What do you do if your in-laws are having a dramatic or maybe a too intense, too big impact on your family culture? How do you handle that and how do you think through that? This is a problem. A lot of times people have the opposite problem where their parents, their in-laws are not very engaged, not very involved. Others have the issue where they feel like, ah, there’s a lot of encroachment and I’m not sure how to handle this. We got this question that was well-worded from Lucas. He asks, “Could you guys do a video on how to manage your parents, my son’s grandparents, influence on my nuclear family dynamic? It has been a source of frustration, partly because of my own insecurity and their strong personalities.”
One of things I love about just the way this question is worded is just Lucas’ is honesty about some of this is your own insecurity and one of the realities, you guys, is when you start a new family, your father-in-law, or mother-in-law, but let’s just say your father-in-law, because that could be the most intimidating and he’s been working on this probably for 30 or 40 years, if they have an intact family and you’re marrying into a strong family, all of a sudden bam, you’re a total newbie at this. You’re like how do I get started? I need some practice. I need the ability to do this without being overly influenced. I do think about this in stages. I do think it’s important that early on there be enough separation, enough clarity so that you as a father can really develop the kind of culture and the kind of partnership that you need with your wife.
But what’s cool about that is oftentimes we think that the purpose of all of that strength, all that clarity and that united front is to then move away from the previous generation. But oftentimes what I’ve discovered is that if you can be really strong as a father, learn how to really establish your own family culture, give yourself some space to do that and have that conversation obviously with your wife. Then as that gets stronger, it’ll be easier for you to actually involve those upstream generations into that family culture.
That’s how it worked with us. There was a season where it probably wouldn’t have been real healthy for us to have too much influence coming in from upstream generations. I didn’t know what I wanted, I didn’t know what kind of culture made the most sense for our family. I needed to figure that out. Me and April had to work on that together and had to work on our own partnership. But once we really established that, then we increasingly open the doors to both of our parents and now it feels very natural. But those were the stages we went through. And I think oftentimes when you have a really young, fragile new family, this can be really challenging. But what do you think, Jeff?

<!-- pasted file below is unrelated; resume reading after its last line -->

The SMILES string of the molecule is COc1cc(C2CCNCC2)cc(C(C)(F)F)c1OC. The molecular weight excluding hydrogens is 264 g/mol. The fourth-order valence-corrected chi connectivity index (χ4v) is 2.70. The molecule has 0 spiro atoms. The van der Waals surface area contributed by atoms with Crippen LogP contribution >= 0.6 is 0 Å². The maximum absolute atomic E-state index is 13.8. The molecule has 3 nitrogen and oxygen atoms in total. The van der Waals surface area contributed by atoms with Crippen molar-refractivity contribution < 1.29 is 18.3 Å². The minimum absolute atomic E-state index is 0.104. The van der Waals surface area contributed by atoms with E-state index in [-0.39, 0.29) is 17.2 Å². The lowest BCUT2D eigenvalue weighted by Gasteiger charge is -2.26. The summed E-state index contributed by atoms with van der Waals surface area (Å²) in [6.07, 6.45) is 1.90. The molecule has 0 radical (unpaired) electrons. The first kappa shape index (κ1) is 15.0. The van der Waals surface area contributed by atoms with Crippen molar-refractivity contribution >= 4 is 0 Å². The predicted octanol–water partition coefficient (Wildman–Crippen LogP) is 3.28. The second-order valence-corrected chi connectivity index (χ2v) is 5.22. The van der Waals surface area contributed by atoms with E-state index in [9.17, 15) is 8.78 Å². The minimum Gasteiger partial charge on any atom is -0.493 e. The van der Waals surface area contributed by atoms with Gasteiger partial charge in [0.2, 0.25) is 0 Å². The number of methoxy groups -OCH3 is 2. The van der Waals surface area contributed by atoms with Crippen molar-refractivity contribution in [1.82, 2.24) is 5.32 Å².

Yeah, I was going to say the exact same thing of there certainly does need to be kind of a protection and a pursuit of your new nucleus. It’s just like any kind of a startup even in biology and organisms of that early years is very fragile in creating and bolstering the foundation. And then you can go put out in the wild and then you can go out and live and grow and learn. And I think it’s similar of you want to live in a multi generational way, but you do have to make sure that this new entity of one flesh coming together, man and woman and with children is a new entity that’s being formed or a new division of the company in some sense.
You can have to know what’s your pursuit, what are you doing? Where are you going? And then I think then you can actually, basically with a little separation and a little, especially if there’s a little bit more hands on this before, then just taking that a couple of years or something. And I think communicate that properly, communicate that kindly. Maybe it means a move, maybe it doesn’t. But with the long game of knowing like, Hey, but I do want to come back here and I do want to integrate and I do want to connect. I just need to find a more vision and identity for our family currently. And I think if you can communicate that, then I think the Lord will do a lot. And I think also that sounds riskier, especially to someone who’s maybe walking through insecurity, like you said.
And I think that’s where that seems to be almost the thing that’ll help grow you in that. That’s risk is the thing that’ll help bolster you and grow you in that scenario. That’s what I would say. And that’s what I encourage you with. There’s a little bit of both and, and a little bit of separate grow, really understand God’s vision for your family, where he wants to take you and he wants to do, so that you can then integrate and come back in and integrate multi-generationally. I think that’s a huge deal.